• ~25% of adults with drug dependence meet the ADHD criteria
  • ~20% of adults with bipolar disorder, dysthymia or agoraphobia meet the ADHD criteria
  • 13% of adults with social phobia or post-traumatic stress disorder meet the ADHD criteria

proposed DSM V criteria

  • age cut off increased to 12 years and only requires symptoms not impairment
  • “sub-types” changed to “presentations” in an attempt to make the classification more stable for an individual as it became evident that HT subtype children generally migrated to CT subtype as school demands increased.
  • 4th “presentation added “restrictive”
  • item E has been modified to remove PDD


  • two main diagnostic axes: either A1 and/or A2

A1. Inattention

Six (or more) of the following symptoms have persisted for at least 6 months to a degree that is inconsistent with developmental level and that impact directly on social and academic/occupational activities.

  • a. Often fails to give close attention to details or makes careless mistakes in schoolwork, at work, or during other activities (e.g., overlooks or misses details, work is inaccurate).
  • b. Often has difficulty sustaining attention in tasks or play activities (e.g., has difficulty remaining focused during lectures, conversations, or reading lengthy writings).
  • c. Often does not seem to listen when spoken to directly (e.g., mind seems elsewhere, even in the absence of any obvious distraction).
  • d. Often does not follow through on instructions and fails to finish schoolwork, chores, or duties in the workplace (e.g., starts tasks but quickly loses focus and is easily sidetracked; fails to finish schoolwork, household chores, or tasks in the workplace).
  • e. Often has difficulty organizing tasks and activities (e.g., difficulty managing sequential tasks; difficulty keeping materials and belongings in order; messy, disorganized, work; poor time management; tends to fail to meet deadlines).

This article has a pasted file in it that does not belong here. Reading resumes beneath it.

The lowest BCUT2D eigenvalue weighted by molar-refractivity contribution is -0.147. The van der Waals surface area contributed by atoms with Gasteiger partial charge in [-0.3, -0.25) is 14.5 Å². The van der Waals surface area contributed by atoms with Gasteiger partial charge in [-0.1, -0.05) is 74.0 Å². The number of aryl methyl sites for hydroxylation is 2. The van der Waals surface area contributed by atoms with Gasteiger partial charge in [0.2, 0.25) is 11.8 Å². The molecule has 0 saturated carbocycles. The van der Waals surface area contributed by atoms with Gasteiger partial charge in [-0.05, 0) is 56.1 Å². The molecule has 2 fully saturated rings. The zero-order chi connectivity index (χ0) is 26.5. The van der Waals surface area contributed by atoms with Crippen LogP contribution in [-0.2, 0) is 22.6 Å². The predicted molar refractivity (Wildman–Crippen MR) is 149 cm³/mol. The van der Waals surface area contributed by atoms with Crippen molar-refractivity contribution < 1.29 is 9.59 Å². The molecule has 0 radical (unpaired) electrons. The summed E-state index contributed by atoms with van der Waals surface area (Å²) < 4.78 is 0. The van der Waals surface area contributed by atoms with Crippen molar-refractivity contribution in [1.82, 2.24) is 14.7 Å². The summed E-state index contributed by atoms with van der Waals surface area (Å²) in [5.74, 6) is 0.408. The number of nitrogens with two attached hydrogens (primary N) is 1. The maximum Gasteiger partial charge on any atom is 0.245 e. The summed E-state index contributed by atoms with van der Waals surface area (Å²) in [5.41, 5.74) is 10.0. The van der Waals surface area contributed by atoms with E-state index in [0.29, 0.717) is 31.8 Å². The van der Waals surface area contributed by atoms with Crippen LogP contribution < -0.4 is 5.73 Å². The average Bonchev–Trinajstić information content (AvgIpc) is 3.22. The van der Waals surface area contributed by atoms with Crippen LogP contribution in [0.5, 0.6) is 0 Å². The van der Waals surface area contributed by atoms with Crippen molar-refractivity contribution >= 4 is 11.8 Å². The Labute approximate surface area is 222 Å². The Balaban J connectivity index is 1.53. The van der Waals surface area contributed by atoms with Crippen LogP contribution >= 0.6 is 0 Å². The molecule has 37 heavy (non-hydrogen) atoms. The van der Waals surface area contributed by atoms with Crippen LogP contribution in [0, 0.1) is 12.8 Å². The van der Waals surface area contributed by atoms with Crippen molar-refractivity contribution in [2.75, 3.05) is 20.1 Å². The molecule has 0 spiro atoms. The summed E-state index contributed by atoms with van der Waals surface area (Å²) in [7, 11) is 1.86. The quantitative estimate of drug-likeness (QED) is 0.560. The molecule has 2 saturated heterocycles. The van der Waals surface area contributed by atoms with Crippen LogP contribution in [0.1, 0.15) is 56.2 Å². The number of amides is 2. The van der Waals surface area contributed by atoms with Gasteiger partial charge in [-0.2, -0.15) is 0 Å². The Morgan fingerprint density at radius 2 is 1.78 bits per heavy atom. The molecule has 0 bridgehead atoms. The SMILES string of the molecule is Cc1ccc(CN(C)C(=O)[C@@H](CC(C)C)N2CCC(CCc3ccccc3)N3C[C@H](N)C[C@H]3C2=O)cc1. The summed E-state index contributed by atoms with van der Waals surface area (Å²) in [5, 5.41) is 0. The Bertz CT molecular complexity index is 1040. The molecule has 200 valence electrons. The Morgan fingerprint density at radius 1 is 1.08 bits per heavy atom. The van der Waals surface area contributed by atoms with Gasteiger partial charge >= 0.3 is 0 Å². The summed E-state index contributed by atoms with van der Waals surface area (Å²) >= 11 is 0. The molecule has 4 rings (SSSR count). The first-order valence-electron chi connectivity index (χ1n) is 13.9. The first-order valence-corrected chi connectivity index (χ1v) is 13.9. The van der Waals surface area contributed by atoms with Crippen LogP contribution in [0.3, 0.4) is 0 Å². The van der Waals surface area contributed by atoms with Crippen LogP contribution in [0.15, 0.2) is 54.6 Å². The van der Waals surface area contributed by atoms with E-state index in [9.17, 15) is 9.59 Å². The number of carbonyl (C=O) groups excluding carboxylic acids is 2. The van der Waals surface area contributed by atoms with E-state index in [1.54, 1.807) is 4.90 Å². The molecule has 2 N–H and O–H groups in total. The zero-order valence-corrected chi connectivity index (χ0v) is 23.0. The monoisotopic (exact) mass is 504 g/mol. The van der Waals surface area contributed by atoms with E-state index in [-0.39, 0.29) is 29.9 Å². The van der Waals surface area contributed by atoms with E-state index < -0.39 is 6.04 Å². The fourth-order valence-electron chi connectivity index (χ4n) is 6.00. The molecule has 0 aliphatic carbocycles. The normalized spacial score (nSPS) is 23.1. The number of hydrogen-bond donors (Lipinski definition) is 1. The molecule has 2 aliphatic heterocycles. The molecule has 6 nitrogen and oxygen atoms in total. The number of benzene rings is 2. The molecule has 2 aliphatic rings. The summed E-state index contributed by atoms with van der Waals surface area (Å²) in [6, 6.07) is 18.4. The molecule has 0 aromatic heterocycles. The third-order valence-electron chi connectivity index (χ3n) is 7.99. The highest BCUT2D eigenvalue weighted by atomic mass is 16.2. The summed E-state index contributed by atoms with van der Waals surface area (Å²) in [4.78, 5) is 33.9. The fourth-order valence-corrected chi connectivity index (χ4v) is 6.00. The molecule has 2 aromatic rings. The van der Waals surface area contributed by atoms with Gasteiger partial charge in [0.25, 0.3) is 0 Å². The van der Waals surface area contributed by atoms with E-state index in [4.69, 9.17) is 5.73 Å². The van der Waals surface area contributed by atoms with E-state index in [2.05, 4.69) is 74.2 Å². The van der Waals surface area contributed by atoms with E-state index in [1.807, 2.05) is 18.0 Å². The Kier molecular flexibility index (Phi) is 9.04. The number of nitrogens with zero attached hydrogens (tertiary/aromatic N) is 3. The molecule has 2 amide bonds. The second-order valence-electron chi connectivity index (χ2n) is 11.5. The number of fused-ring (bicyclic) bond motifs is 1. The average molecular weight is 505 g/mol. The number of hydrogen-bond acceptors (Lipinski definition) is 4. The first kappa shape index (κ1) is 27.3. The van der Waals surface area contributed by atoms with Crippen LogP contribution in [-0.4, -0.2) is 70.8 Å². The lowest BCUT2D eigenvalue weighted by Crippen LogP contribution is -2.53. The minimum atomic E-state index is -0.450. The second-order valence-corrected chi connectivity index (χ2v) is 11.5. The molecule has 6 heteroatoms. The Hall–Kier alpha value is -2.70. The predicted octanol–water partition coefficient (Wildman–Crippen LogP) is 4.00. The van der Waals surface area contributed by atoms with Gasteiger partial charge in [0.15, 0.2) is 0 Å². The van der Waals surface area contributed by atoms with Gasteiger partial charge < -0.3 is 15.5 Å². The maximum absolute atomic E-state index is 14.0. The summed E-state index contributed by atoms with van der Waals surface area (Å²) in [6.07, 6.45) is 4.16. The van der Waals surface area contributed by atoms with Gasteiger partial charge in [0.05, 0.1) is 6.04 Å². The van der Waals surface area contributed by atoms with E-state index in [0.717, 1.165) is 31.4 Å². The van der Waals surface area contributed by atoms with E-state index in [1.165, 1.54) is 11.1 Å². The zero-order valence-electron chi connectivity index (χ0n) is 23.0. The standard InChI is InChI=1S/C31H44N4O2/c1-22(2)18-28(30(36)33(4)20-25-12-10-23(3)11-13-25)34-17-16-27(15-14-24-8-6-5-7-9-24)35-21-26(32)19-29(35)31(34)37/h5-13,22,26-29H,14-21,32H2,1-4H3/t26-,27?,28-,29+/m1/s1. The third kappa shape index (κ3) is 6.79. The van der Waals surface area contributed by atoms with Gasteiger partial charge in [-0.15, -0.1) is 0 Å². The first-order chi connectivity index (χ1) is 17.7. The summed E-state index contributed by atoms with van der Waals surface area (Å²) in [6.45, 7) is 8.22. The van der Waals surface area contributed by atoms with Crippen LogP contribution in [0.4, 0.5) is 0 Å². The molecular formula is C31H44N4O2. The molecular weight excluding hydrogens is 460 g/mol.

• f. Often avoids, dislikes, or is reluctant to engage in tasks that require sustained mental effort (e.g., schoolwork or homework; for older adolescents and adults, preparing reports, completing forms, or reviewing lengthy papers).
  • g. Often loses things necessary for tasks or activities (e.g., school materials, pencils, books, tools, wallets, keys, paperwork, eyeglasses, or mobile telephones).
  • h. Is often easily distracted by extraneous stimuli (for older adolescents and adults, may include unrelated thoughts).
  • i. Is often forgetful in daily activities (e.g., chores, running errands; for older adolescents and adults, returning calls, paying bills, keeping appointments).

A2. Hyperactivity and Impulsivity

Six (or more) of the following symptoms have persisted for at least 6 months to a degree that is inconsistent with developmental level and that impact directly on social and academic/occupational activities.

  • a. Often fidgets with or taps hands or feet or squirms in seat.
  • b. Often leaves seat in situations when remaining seated is expected (e.g., leaves his or her place in the classroom, office or other workplace, or in other situations that require remaining seated).
  • c. Often runs about or climbs in situations where it is inappropriate. (In adolescents or adults, may be limited to feeling restless).
  • d. Often unable to play or engage in leisure activities quietly.
  • e. Is often “on the go,” acting as if “driven by a motor” (e.g., is unable or uncomfortable being still for an extended time, as in restaurants, meetings, etc; may be experienced by others as being restless and difficult to keep up with).
  • f. Often talks excessively.
  • g. Often blurts out an answer before a question has been completed (e.g., completes people’s sentences and “jumps the gun” in conversations, cannot wait for next turn in conversation).
  • h. Often has difficulty waiting his or her turn (e.g., while waiting in line).
  • i. Often interrupts or intrudes on others (e.g., butts into conversations, games, or activities; may start using other people’s things without asking or receiving permission, adolescents or adults may intrude into or take over what others are doing).